I’m sorry to announce the death of the San Leandro Patch. No, you don’t need to rush and click on the link to see if it’s disappeared. It’s still there. My guess is it will still be there for a few more months. Can’t tell you how many, August would not be an unrealistic date for its final demise, but it’ll surely be gone (at least for all intents and purposes) by the end of the year. My guess is Jill Replogle, the local editor, is already looking for a new job. Journalism jobs are very hard to find, specially in this economy, but at least three of her Patch editor colleagues from this immediate area have already jumped ship and found work elsewhere. She’ll find something. She doesn’t have a choice.
I’m sad. The Patch was (is) great while it lasted: it provided us with a forum where to bitch about what’s wrong in San Leandro, meet new friends and discuss ever more esoteric topics. My knowledge of Catholic sexual doctrine and the value of various educational degrees has improved dramatically since I googled these topics for Patch discussions. Yeah, the Patch never was what it promised it’d be: “hyper-local journalism”, but it was something. Hopefully, something good (perhaps a site like Berkeleyside) will arise from its ashes. It’ll be up to us.
We knew that the Patch was a failed concept even before it came to town. The Business Insider did the math, it’s just impossible for a site like Patch to support itself on advertisement alone, even if it actually managed to sell advertisement. AOL was never very clear on how it planned to monetized the Patch. Some thought local merchants would be willing to pay premium rates, but it’s not realistic that the Patch would attract the same quantity of readers that a local rag like the San Leandro Times enjoys. So far the Patch has only convinced two local merchants (one, part of a chain which I suspect may have a nationwide advertisement agreement) to advertise on the San Leandro Patch. Ideas like “groupon“-type coupons were considered, but they haven’t materialized so I imagine there hasn’t been enough local interest either. Without the readership, they’re hard sells. At least one writer believes that the Patch’s value is on its business directory, a virtual yellow pages online. But the directory is badly designed and not user-friendly. Few local merchants and customers have added their takes on the businesses.
Perhaps, if pursued with enough intensity, some of these “local revenue” ideas would have worked out – but sometime around the end of last year AOL lost faith. It decided to go in a new direction and buy the Huffington Post. It paid $315 Million for a site that boasted almost 28 million monthly unique visitors and that had just become profitable. As part of the deal, Ariana Huffington was put in charge of AOL’s media business, including the Patch.
AOL has been heavily bleeding money on its media investments. Patch, in particular, has been expensive. From January 2010 to April 2011, AOL lost $115 Million on the Patch, and the figure may rise to $175 Million by the end of the year. Revenue has been too small to make a dent. AOL and Huffington are getting impatient and they’re trying to cut the bleeding. By far, their greatest costs are the salaries of their journalists. Each Patch’s started with one editor and a number of freelancers who together produced about three local stories a day. Not great quality stories, but stories. But at $50-$150 a pop those stories were too expensive. Around the time the Huffington Post was acquired, AOL started cutting freelance budgets. While Huffington later announced that Patch would be hiring as many as 800 extra journalists – about one per Patch -, most of those jobs never materialized.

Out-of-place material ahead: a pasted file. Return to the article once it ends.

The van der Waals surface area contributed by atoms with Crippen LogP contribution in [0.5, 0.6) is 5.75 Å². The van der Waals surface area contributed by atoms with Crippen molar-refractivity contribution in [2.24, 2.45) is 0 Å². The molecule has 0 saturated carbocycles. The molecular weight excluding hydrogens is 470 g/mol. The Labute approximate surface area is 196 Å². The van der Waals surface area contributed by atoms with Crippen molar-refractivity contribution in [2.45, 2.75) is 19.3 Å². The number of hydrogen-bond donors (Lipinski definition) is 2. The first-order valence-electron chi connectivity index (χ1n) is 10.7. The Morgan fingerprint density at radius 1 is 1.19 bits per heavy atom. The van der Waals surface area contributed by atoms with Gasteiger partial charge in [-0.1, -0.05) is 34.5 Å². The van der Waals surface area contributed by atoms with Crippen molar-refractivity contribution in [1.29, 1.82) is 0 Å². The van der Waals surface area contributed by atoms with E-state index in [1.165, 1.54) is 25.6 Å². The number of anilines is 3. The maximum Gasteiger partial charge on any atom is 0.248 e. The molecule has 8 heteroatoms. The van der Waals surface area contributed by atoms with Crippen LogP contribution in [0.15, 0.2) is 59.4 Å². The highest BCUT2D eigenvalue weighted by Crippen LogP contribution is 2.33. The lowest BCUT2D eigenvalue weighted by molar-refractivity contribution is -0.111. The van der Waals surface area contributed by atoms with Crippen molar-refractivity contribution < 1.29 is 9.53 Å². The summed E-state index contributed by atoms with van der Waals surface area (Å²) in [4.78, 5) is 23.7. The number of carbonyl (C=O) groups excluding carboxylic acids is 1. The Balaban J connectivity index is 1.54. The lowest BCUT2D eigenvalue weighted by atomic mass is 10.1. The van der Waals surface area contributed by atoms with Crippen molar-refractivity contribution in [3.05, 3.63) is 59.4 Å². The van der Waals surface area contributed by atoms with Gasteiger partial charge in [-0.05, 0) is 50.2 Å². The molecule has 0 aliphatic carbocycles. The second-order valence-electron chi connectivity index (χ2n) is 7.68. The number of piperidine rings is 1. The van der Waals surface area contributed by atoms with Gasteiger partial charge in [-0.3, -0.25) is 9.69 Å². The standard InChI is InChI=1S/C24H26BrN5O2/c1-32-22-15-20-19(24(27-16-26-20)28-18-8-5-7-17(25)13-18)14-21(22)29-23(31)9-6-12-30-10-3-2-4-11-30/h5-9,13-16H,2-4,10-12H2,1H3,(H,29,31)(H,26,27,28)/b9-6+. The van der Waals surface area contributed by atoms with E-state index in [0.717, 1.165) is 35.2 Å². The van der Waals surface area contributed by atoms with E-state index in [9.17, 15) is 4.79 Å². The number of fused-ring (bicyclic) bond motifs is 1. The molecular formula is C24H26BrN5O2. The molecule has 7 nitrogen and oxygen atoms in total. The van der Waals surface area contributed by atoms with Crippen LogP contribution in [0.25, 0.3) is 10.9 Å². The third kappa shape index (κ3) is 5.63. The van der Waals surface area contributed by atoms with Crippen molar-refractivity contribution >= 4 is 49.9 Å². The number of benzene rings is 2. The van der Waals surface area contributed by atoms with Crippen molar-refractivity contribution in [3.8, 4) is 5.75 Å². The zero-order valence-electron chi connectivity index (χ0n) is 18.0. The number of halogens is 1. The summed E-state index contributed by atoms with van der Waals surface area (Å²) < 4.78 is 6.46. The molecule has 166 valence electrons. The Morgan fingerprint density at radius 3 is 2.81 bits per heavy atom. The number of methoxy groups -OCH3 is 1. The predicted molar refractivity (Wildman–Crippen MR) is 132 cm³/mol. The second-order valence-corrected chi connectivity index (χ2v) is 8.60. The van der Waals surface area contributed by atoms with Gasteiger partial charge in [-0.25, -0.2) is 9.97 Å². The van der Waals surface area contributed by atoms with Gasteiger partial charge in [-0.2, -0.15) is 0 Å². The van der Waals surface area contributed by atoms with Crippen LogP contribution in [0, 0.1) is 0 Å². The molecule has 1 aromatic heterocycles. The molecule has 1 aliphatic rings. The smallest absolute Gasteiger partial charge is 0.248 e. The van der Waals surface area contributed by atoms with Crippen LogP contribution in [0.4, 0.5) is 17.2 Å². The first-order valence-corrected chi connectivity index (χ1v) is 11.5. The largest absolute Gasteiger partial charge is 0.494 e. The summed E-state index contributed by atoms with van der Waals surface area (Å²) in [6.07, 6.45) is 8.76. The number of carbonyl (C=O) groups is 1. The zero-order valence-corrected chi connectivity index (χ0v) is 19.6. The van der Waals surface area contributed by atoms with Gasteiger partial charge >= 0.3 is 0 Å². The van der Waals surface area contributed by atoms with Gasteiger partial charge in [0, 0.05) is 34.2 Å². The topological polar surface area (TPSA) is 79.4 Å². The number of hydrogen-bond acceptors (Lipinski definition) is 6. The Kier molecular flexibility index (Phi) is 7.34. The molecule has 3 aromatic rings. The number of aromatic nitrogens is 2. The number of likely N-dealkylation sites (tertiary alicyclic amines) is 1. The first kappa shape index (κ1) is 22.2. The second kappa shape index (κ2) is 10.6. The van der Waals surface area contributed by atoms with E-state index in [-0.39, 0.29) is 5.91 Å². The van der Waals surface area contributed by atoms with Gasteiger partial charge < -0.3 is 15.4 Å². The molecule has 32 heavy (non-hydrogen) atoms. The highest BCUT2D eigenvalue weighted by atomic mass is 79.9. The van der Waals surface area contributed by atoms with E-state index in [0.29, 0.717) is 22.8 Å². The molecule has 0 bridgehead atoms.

Instead AOL decided to go in a completely different direction: recruit local bloggers to provide free content, aggregate stories from other sites, and publish stories across multiple Patches. The hyperlocal angle is going away. While the San Leandro Patch used to publish about 3 local stories a day, now it’s down to one – and not a particularly good one. Today’s was on a 4th grade student receiving an award. Of the other 8 stories on the home page (published in the last 3 days or so), 7 were posted to multiple Patches. None of the aggregated news concern San Leandro. The next step, I think, will be to consolidate nearby Patches. They’ll probably start with smaller communities – but eventually I daresay the San Leandro Patch and the San Lorenzo Patch will share an editor.
AOL seems to have given up on the local-reader/local-revenue model. Instead, it’s going after anyone’s eyeballs, putting quantity of material ahead of quality. This model may eventually work for them, but it won’t work for those of us who were looking for a place online where to meet other San Leandrans and talk about issues of common concern. If we want that it appears we’ll have to create it ourselves.